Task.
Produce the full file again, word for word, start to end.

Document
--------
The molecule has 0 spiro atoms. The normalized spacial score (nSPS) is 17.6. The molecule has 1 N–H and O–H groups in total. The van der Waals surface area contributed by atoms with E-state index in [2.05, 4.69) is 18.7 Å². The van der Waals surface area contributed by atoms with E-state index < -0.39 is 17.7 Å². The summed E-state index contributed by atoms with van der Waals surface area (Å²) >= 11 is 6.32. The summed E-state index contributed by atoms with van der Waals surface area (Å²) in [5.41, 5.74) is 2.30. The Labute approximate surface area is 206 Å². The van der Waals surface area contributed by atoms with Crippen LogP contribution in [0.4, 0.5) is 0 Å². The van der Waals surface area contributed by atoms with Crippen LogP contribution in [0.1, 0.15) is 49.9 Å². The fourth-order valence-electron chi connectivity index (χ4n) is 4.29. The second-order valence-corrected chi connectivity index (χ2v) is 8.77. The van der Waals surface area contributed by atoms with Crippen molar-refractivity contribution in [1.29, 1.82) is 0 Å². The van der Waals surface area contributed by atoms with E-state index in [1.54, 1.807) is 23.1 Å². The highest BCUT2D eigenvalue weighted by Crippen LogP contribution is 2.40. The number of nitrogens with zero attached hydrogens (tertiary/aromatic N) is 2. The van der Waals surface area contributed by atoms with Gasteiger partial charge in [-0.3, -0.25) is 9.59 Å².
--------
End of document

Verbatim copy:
The molecule has 0 spiro atoms. The normalized spacial score (nSPS) is 17.6. The molecule has 1 N–H and O–H groups in total. The van der Waals surface area contributed by atoms with E-state index in [2.05, 4.69) is 18.7 Å². The van der Waals surface area contributed by atoms with E-state index < -0.39 is 17.7 Å². The summed E-state index contributed by atoms with van der Waals surface area (Å²) >= 11 is 6.32. The summed E-state index contributed by atoms with van der Waals surface area (Å²) in [5.41, 5.74) is 2.30. The Labute approximate surface area is 206 Å². The van der Waals surface area contributed by atoms with Crippen LogP contribution in [0.4, 0.5) is 0 Å². The van der Waals surface area contributed by atoms with Crippen LogP contribution in [0.1, 0.15) is 49.9 Å². The fourth-order valence-electron chi connectivity index (χ4n) is 4.29. The second-order valence-corrected chi connectivity index (χ2v) is 8.77. The van der Waals surface area contributed by atoms with Crippen molar-refractivity contribution in [1.29, 1.82) is 0 Å². The van der Waals surface area contributed by atoms with E-state index in [1.54, 1.807) is 23.1 Å². The highest BCUT2D eigenvalue weighted by Crippen LogP contribution is 2.40. The number of nitrogens with zero attached hydrogens (tertiary/aromatic N) is 2. The van der Waals surface area contributed by atoms with Gasteiger partial charge in [-0.3, -0.25) is 9.59 Å².